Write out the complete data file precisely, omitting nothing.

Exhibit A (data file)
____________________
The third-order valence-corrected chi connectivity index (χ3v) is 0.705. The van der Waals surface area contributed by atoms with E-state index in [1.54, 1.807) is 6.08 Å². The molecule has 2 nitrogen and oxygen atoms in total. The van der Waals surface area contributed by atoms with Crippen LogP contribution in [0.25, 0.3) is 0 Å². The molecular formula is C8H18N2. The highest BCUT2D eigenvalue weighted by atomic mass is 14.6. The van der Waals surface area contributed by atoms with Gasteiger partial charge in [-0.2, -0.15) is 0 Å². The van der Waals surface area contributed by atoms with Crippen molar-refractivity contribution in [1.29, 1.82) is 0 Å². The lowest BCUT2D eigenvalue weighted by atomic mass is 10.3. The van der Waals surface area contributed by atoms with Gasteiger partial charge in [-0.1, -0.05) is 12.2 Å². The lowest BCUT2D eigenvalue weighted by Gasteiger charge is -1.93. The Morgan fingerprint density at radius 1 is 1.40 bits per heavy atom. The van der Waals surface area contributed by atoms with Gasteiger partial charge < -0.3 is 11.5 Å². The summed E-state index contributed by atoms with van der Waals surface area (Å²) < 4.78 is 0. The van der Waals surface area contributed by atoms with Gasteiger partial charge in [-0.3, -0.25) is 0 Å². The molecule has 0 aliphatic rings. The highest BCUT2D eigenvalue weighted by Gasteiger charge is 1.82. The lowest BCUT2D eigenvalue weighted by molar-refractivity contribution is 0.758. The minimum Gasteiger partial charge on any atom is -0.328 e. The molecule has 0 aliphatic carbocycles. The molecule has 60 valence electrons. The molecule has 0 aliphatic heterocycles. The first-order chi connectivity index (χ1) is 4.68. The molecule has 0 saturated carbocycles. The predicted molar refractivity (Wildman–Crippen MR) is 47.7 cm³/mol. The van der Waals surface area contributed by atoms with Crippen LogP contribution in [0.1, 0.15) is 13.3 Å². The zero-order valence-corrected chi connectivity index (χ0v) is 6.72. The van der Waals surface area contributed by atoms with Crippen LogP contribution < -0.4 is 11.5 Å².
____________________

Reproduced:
The third-order valence-corrected chi connectivity index (χ3v) is 0.705. The van der Waals surface area contributed by atoms with E-state index in [1.54, 1.807) is 6.08 Å². The molecule has 2 nitrogen and oxygen atoms in total. The van der Waals surface area contributed by atoms with Crippen LogP contribution in [0.25, 0.3) is 0 Å². The molecular formula is C8H18N2. The highest BCUT2D eigenvalue weighted by atomic mass is 14.6. The van der Waals surface area contributed by atoms with Gasteiger partial charge in [-0.2, -0.15) is 0 Å². The van der Waals surface area contributed by atoms with Crippen molar-refractivity contribution in [1.29, 1.82) is 0 Å². The lowest BCUT2D eigenvalue weighted by atomic mass is 10.3. The van der Waals surface area contributed by atoms with Gasteiger partial charge in [-0.1, -0.05) is 12.2 Å². The lowest BCUT2D eigenvalue weighted by Gasteiger charge is -1.93. The Morgan fingerprint density at radius 1 is 1.40 bits per heavy atom. The van der Waals surface area contributed by atoms with Gasteiger partial charge < -0.3 is 11.5 Å². The summed E-state index contributed by atoms with van der Waals surface area (Å²) < 4.78 is 0. The van der Waals surface area contributed by atoms with Gasteiger partial charge in [-0.3, -0.25) is 0 Å². The molecule has 0 aliphatic rings. The highest BCUT2D eigenvalue weighted by Gasteiger charge is 1.82. The lowest BCUT2D eigenvalue weighted by molar-refractivity contribution is 0.758. The minimum Gasteiger partial charge on any atom is -0.328 e. The molecule has 0 aliphatic carbocycles. The molecule has 60 valence electrons. The molecule has 0 aliphatic heterocycles. The first-order chi connectivity index (χ1) is 4.68. The molecule has 0 saturated carbocycles. The predicted molar refractivity (Wildman–Crippen MR) is 47.7 cm³/mol. The van der Waals surface area contributed by atoms with Crippen LogP contribution in [0.1, 0.15) is 13.3 Å². The zero-order valence-corrected chi connectivity index (χ0v) is 6.72. The van der Waals surface area contributed by atoms with Crippen LogP contribution < -0.4 is 11.5 Å².